|<- Back to main page|
When The Sound of Music premiered in 1965, the elite East Coast journals and newspapers panned it. In a fairly tongue-in-cheek review, Bosley Crowther of The New York Times found the “hopeless pretense of reality” in the film was too much for even Julie Andrews to overcome:
Miss Andrews, with her air of radiant vigor, her appearance of plain-Jane wholesomeness and her ability to make her dialogue as vivid and appealing as she makes her songs, brings a nice sort of Mary Poppins logic and authority to this role, which is always in peril of collapsing under its weight of romantic nonsense and sentiment.
Judith Crist in The New York Herald Tribune was even harsher: “The movie is for the 5-to-7 set and their mommies who think their kids aren't up to the stinging sophistication and biting wit of 'Mary Poppins.'” Pauline Kael of McCall’s called it “the sugar-coated lie people seem to want to eat.” It was not until the more mainstream publications, such as the LA Times (“three hours of visual and vocal brilliance”) and Variety (“magnificently mounted and with a brilliant cast”) reviewed the film that the tide began to turn. The Sound of Music wound up being the Best Picture of 1965 at the Oscars, along with winning Best Director and (a no-brainer) Best Music, beginning its apotheosis into what we now view as one of the brightest constellations in our musical sky.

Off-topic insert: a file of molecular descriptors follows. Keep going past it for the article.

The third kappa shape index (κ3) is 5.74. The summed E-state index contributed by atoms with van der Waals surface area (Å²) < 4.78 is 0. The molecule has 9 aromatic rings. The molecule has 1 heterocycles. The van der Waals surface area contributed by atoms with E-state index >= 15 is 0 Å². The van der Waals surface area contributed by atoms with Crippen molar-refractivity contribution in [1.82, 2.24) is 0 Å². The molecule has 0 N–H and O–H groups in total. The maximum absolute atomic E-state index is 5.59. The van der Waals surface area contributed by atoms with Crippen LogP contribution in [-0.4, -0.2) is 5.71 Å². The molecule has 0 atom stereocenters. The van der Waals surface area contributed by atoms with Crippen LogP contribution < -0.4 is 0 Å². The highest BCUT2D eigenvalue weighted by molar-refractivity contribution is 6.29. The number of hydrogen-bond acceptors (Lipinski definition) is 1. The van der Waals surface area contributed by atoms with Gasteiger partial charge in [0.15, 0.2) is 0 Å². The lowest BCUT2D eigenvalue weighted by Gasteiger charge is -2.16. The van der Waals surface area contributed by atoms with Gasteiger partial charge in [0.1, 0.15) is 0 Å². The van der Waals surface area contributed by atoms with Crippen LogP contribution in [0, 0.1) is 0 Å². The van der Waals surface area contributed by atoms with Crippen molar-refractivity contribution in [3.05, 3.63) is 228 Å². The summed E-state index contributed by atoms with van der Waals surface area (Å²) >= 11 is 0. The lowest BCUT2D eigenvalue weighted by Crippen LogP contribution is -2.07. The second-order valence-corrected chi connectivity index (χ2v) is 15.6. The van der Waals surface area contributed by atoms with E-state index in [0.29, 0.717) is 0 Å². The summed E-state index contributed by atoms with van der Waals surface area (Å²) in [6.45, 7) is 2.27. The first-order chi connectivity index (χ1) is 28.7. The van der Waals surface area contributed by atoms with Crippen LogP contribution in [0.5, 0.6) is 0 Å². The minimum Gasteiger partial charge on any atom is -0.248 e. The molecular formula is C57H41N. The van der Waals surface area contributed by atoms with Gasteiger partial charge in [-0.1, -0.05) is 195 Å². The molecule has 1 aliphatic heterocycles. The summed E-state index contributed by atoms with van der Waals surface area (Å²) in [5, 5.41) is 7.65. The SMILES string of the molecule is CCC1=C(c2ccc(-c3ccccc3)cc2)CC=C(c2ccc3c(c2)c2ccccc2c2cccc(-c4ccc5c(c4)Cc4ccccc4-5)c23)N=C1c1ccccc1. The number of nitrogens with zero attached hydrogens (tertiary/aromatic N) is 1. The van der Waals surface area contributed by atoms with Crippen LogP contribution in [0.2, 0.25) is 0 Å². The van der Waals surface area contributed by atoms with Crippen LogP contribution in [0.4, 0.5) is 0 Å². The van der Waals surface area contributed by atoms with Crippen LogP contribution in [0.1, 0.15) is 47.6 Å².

How did those early critics get it so wrong? A good reviewer of books, movies, theater, etc. will have a general grasp of the laws of aesthetics, background knowledge of the field, the intellectual discipline to resist peccadillos and grudges, and an intuitive feel for how their readership will respond to a work of art. Crist, Kael et. al. may have had all those talents, and their reviews may have been spot on for the East Coast intellectuals of the ‘60s—indeed some film snobs still consider The Sound of Music to be confectionery dross. What is more difficult for a critic is to predict how “history” will judge a work—to imagine how an ordinary guy or gal on the street in fifty years will see it.
And it’s not always the elite intellectuals who get it wrong. When The Rocky Horror Picture Show was released in 1975, Newsweek (one of the few publications that didn’t entirely ignore the film) pronounced it “tasteless, plotless, and pointless.”
I trust that quote will not be applied to the new issue of Whistling Shade. It sports a bit of Wordsworth, a hint of Silence of the Lambs, a detour to Beverly Hills High fifty years ago—and a little schlock as well, courtesy of an air-born Superior Sea Cow. You may also have noticed the color cover. This is part of our effort to reinvent the Shade, after almost twenty years, as a paid subscription journal. We will no longer be freely available in libraries or cafes (unless we have extra and you happen along at just the right time). We will be for sale in local book stores for $3, and of course you can always subscribe to the print issue, pay $1 for a PDF download, or wait another month or two to view our issue online for free.
- Joel Van Valin